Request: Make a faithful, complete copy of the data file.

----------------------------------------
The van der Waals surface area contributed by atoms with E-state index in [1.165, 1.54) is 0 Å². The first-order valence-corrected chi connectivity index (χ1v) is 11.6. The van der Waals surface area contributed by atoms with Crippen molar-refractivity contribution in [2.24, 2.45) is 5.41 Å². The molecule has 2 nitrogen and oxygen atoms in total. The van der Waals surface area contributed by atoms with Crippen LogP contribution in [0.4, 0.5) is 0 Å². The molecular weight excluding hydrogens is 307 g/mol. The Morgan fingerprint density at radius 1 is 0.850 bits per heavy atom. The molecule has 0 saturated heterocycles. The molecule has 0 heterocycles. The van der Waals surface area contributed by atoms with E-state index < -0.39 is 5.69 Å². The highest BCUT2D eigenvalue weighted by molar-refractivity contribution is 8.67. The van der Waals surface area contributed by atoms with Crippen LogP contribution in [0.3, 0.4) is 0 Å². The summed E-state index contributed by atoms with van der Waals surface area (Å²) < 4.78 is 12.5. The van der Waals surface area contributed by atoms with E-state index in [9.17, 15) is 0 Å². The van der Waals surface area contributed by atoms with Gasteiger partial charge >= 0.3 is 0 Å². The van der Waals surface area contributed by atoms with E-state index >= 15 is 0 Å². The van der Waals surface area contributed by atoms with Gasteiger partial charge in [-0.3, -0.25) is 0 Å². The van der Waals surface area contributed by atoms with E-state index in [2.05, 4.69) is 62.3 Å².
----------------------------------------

The van der Waals surface area contributed by atoms with E-state index in [1.165, 1.54) is 0 Å². The first-order valence-corrected chi connectivity index (χ1v) is 11.6. The van der Waals surface area contributed by atoms with Crippen molar-refractivity contribution in [2.24, 2.45) is 5.41 Å². The molecule has 2 nitrogen and oxygen atoms in total. The van der Waals surface area contributed by atoms with Crippen LogP contribution in [0.4, 0.5) is 0 Å². The molecular weight excluding hydrogens is 307 g/mol. The Morgan fingerprint density at radius 1 is 0.850 bits per heavy atom. The molecule has 0 saturated heterocycles. The molecule has 0 heterocycles. The van der Waals surface area contributed by atoms with E-state index < -0.39 is 5.69 Å². The highest BCUT2D eigenvalue weighted by molar-refractivity contribution is 8.67. The van der Waals surface area contributed by atoms with Crippen LogP contribution in [0.3, 0.4) is 0 Å². The summed E-state index contributed by atoms with van der Waals surface area (Å²) < 4.78 is 12.5. The van der Waals surface area contributed by atoms with E-state index in [9.17, 15) is 0 Å². The van der Waals surface area contributed by atoms with Gasteiger partial charge >= 0.3 is 0 Å². The van der Waals surface area contributed by atoms with E-state index >= 15 is 0 Å². The van der Waals surface area contributed by atoms with Gasteiger partial charge in [-0.3, -0.25) is 0 Å². The van der Waals surface area contributed by atoms with E-state index in [2.05, 4.69) is 62.3 Å².